Sabine Virgins Installing the Statues The Loggia dei Lanzi is almost like an outdoor museum with its collection of impressive Renaissance and Roman sculptures. The tradition of installing statues in the loggia started in when the Florentines expelled the Medici, who had ruled over the city for more than years. To celebrate the revolt against the former rulers, Florentine citizens transported Donatello's statue of Judith and Holofernes from the palace of the Medici to the piazza in front of the Palazzo Vecchio. The choice of the statue was no coincidence:
These 10 animal facts will amaze you The story of Judith and Holofernes is, like the story of David and Goliathan Old Testament tale of the oppressed vanquishing the oppressor, or virtue conquering vice. Judith, whose name means simply "Jewish woman," is a rare Biblical heroine, in a story from the Apocrypha in the Bible, who took violent action to save her people.
The encounter between the two is at the center of the Book of Judith, a brief and likely non-historical account of Assyrian aggression against the Jews. The Assyrian general Holofernes laid siege to the city of Bethulia, and soon the inhabitants began to agitate for surrender.
A rich widow named Judith, however, conceived a plan. That evening, dressed in her finest clothes and perfumed with ointment, she passed through the gate with her maid and walked across the valley to the encampment of the general. There, she explained to the guards that she wanted to provide thim with information about the best means of entering Bethulia.
Ad When she was admitted to his presence, Judith explained that the siege had caused the Jews to turn away from their religion, and so they therefore merited destruction. She maintained that God himself had sent her on this errand. They came to an agreement: This, Judith claimed, would allow her to learn from God exactly when the city should be attacked.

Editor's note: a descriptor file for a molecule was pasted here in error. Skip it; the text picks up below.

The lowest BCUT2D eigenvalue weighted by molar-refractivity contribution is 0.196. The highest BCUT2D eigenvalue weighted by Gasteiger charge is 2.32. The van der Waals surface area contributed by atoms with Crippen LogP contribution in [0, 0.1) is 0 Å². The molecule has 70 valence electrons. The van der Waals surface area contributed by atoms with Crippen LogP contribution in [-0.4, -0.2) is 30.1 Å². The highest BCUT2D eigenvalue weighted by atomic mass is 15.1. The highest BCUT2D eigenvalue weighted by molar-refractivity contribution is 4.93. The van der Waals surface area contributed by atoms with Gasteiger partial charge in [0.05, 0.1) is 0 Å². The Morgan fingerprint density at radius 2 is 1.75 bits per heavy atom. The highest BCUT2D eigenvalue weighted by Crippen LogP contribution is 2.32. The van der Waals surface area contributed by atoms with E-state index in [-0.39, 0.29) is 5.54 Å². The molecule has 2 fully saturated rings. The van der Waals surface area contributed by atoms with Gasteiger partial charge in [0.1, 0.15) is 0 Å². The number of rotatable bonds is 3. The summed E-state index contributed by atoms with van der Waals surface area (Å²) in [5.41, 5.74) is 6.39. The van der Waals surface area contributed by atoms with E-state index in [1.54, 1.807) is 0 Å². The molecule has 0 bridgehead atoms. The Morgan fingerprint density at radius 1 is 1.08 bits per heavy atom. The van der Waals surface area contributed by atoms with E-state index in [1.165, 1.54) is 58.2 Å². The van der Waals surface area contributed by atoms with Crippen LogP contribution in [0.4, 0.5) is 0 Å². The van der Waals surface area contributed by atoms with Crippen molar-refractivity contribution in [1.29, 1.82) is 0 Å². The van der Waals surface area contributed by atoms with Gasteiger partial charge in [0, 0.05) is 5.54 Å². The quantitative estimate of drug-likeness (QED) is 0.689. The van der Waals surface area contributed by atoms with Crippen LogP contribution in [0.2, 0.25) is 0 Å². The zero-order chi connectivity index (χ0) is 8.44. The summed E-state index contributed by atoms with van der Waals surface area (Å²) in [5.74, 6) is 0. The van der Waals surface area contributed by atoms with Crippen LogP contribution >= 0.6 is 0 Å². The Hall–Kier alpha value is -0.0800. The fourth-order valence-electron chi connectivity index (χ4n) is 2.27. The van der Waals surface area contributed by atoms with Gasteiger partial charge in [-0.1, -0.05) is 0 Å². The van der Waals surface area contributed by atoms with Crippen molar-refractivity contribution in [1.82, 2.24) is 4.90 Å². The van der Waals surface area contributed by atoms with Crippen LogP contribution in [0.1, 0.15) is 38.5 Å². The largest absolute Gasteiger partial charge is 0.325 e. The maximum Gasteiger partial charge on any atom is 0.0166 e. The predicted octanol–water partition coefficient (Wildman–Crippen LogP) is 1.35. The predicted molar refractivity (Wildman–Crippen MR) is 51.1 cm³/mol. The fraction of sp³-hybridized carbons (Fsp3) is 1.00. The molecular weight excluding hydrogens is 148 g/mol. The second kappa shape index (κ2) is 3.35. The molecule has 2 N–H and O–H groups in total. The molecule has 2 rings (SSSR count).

For three days, Judith stayed in the camp, eating only the food her maid prepared and carried with her in a cloth sack. On the fourth night, Holofernes held a banquet for his servants, and he invited Judith, whom he had come increasingly to admire. She came dressed in her finest clothes and also took with her the fleece she had been given to sleep on.
Everybody but Judith and Holofernes left the tent. Alone with the drunkenly sleeping general, Judith prayed for strength. Then she took hold of his sword, and, in two strokes, cut off his head.
Her maid, waiting outside the tent, came in with the food sack. This time, however, they kept walking. At the gate of Bethulia, she called for entry, showed her trophy, and told the men to mount an attack on the Assyrian camp on the next morning. Horrified, the Assyrians decamped.
Both the story of Judith and Holofernes and that of David and Goliath became important within Christian imagery of the Renaissance and Baroque periods.
That this tale is today much less commonly known has to do with both the source of each story, and the larger significance of the protagonist of each.
The Book of Judith is one of the apocryphal books of the Bible: Further, that King David was an ancestor of the Virgin Mary was of great significance in the medieval and later periods, and made all of his actions of great consequence.
Judith, however, was not connected to the genealogy of Christ, and, after her great victory, returned to the ordinary life of a widow.Buying posters via this link helps Artchive - click here!
Artchive supporter: timberdesignmag.com is designed for academic writing needs. Judith Beheading Holofernes is a painting of Judith beheading Holofernes by Caravaggio, painted in c. –The widow Judith first charms the Syrian general Holofernes, then decapitates him in his timberdesignmag.com painting was rediscovered in and is part of the collection of .
Statue of the biblical heroine Judith slaying her enemy, Holofernes. Judith Slaying Holofernes (Naples version) c. Oil on canvas. m by m. Museo di Capolodimonte, Naples. The Painting. his is a dramatic and brutally graphic version of this biblical scene, but less so than a larger and even bloodier setting by Artemisia around The account of the beheading of Holofernes by Judith is given in the deuterocanonical Book of Judith, and is the subject of many paintings and sculptures from the Renaissance and Baroque timberdesignmag.com the story, Judith, a beautiful widow, is able to enter the tent of Holofernes because of his desire for her.
Holofernes was an Assyrian general who was about to destroy Judith's home, the city of. In the intimate seduction banquet scene set in Holofernes’ tent, Judith simply reclines on lambskins, nibbles her food brought from Bethulia, and flatters the general by telling him “today is the greatest day of my whole life” (Judith –20).